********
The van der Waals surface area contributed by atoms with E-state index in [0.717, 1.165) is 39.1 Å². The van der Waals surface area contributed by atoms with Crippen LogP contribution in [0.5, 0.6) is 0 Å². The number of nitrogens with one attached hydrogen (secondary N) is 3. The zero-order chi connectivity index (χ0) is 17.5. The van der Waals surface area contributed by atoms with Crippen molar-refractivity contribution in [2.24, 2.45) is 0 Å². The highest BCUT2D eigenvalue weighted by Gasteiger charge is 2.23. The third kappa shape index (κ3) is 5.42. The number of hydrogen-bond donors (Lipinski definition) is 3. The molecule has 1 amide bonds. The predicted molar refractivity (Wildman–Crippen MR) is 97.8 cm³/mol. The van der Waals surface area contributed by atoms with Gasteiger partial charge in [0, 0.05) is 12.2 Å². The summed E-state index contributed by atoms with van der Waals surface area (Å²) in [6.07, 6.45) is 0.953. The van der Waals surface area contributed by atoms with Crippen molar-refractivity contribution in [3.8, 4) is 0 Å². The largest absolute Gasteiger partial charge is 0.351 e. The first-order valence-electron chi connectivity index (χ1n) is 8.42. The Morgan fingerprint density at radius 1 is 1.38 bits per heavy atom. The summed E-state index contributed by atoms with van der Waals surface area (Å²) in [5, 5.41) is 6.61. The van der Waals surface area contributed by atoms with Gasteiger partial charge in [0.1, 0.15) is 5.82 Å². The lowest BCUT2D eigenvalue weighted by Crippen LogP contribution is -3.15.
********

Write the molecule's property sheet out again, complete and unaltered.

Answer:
The van der Waals surface area contributed by atoms with E-state index in [0.717, 1.165) is 39.1 Å². The van der Waals surface area contributed by atoms with Crippen LogP contribution in [0.5, 0.6) is 0 Å². The number of nitrogens with one attached hydrogen (secondary N) is 3. The zero-order chi connectivity index (χ0) is 17.5. The van der Waals surface area contributed by atoms with Crippen molar-refractivity contribution in [2.24, 2.45) is 0 Å². The highest BCUT2D eigenvalue weighted by Gasteiger charge is 2.23. The third kappa shape index (κ3) is 5.42. The number of hydrogen-bond donors (Lipinski definition) is 3. The molecule has 1 amide bonds. The predicted molar refractivity (Wildman–Crippen MR) is 97.8 cm³/mol. The van der Waals surface area contributed by atoms with Gasteiger partial charge in [0, 0.05) is 12.2 Å². The summed E-state index contributed by atoms with van der Waals surface area (Å²) in [6.07, 6.45) is 0.953. The van der Waals surface area contributed by atoms with Crippen molar-refractivity contribution in [3.8, 4) is 0 Å². The largest absolute Gasteiger partial charge is 0.351 e. The first-order valence-electron chi connectivity index (χ1n) is 8.42. The Morgan fingerprint density at radius 1 is 1.38 bits per heavy atom. The summed E-state index contributed by atoms with van der Waals surface area (Å²) in [5, 5.41) is 6.61. The van der Waals surface area contributed by atoms with Gasteiger partial charge in [0.1, 0.15) is 5.82 Å². The lowest BCUT2D eigenvalue weighted by Crippen LogP contribution is -3.15.